In this article, I argue that anticipation unfolds within a range of experiential
modalities. Because moods and emotions, intuitions and imagination, among
other forms of experience, can all appear as disclosing something about the future,
anticipation is heterogeneous. Building on work in phenomenological anthropology
and philosophy, I offer a generative phenomenology of the range of anticipatory
experience, arguing that some forms of experience are relatively more implicit while
others may prove more salient and offer more explicable forms of anticipation. As
anticipation emerges in time, the more implicit experiential modes such as mood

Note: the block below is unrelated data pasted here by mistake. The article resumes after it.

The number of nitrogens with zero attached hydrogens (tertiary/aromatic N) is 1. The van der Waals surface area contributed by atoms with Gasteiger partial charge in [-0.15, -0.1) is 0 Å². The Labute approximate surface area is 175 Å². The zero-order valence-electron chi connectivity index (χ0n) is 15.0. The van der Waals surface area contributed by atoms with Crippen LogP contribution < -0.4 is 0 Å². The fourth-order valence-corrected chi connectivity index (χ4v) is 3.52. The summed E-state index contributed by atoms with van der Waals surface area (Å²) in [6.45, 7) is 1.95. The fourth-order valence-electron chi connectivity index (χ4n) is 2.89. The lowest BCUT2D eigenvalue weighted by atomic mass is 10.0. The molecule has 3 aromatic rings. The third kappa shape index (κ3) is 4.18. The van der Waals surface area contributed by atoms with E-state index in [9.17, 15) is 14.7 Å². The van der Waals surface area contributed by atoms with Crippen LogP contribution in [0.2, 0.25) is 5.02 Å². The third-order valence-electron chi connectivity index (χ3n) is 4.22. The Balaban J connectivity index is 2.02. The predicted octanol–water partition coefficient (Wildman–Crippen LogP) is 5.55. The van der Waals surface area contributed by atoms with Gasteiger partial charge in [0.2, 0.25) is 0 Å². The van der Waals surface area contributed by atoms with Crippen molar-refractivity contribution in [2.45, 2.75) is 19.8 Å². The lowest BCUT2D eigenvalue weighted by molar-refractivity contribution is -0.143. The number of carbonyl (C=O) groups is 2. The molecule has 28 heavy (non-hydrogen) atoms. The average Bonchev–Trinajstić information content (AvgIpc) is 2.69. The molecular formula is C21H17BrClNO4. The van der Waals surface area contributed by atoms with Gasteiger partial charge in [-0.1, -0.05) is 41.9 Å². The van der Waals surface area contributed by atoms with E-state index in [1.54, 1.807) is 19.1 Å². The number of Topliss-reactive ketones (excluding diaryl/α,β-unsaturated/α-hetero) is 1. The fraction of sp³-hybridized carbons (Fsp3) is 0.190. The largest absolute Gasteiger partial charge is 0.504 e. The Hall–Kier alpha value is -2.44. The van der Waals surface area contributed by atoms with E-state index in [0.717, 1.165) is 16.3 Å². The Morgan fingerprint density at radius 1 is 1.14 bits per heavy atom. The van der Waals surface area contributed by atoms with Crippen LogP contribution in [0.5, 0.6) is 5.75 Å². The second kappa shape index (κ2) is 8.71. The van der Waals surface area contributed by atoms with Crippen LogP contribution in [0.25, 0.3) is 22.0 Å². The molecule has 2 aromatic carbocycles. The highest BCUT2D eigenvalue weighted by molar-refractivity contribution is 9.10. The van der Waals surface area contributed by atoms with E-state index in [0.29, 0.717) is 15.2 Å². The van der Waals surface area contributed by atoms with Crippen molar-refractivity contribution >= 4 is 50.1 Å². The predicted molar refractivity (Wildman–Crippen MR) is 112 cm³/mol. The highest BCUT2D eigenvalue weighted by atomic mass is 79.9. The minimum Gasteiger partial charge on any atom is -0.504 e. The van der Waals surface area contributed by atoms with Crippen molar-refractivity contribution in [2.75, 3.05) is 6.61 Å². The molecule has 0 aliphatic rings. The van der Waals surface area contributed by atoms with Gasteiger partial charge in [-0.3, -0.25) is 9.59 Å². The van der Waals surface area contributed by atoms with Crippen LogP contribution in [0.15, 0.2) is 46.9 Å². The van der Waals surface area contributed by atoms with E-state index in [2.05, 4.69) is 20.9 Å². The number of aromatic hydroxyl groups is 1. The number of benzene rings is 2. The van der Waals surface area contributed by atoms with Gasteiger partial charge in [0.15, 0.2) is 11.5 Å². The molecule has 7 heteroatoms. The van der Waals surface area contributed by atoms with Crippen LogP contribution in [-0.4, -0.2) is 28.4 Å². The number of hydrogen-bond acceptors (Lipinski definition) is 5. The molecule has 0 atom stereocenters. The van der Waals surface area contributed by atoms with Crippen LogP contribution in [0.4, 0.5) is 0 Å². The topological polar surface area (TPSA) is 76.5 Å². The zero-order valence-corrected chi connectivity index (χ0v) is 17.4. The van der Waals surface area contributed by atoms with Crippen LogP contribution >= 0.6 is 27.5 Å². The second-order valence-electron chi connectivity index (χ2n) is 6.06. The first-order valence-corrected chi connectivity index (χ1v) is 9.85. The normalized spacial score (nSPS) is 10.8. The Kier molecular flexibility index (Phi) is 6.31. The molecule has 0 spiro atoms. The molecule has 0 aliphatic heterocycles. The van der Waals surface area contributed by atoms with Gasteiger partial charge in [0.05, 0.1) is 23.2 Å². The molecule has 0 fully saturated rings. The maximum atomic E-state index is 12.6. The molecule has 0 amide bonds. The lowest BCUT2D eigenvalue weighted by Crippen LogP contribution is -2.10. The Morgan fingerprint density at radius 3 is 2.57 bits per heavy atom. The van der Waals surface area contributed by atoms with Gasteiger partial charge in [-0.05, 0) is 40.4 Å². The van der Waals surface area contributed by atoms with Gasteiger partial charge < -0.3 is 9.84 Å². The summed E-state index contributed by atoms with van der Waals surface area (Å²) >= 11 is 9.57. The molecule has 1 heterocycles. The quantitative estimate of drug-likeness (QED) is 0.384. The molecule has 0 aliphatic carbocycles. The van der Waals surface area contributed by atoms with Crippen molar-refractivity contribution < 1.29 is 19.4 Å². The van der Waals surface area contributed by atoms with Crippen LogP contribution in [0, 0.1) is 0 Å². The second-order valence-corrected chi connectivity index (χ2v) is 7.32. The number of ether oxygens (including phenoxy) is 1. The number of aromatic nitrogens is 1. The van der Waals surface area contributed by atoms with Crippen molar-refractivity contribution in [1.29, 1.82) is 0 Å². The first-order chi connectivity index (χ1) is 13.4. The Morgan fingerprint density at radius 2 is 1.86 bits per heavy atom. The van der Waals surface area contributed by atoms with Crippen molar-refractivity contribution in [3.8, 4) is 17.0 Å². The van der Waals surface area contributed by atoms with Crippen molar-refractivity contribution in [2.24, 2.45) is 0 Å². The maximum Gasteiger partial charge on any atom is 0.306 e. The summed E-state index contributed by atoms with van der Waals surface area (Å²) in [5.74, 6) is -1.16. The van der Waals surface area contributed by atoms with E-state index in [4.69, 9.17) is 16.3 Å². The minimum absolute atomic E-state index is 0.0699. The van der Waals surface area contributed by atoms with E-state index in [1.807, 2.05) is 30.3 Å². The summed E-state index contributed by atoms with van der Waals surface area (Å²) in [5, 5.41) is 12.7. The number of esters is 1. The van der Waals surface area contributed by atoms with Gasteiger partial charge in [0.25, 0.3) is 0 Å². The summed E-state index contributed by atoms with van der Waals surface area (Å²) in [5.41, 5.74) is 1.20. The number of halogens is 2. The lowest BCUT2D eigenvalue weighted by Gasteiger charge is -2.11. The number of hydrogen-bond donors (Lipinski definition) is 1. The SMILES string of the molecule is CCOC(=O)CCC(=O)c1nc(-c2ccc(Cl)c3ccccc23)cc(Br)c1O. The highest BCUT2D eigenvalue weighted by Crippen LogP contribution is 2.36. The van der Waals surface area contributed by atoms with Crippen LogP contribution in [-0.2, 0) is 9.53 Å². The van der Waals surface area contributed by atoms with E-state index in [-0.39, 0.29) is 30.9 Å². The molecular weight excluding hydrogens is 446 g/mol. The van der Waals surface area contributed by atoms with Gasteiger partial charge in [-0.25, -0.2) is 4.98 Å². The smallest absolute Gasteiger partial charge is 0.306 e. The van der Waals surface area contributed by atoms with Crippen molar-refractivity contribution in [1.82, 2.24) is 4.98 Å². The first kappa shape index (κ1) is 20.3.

and intuition operate as antecedents to more explicit ones such as imagination.
Turning to apply these ideas to ethnographic materials from my fieldwork among
architectural design teams in San Francisco, I demonstrate how attentiveness to this
gradient of anticipatory experience allows us to account for anticipatory experiences
as they unfold through time.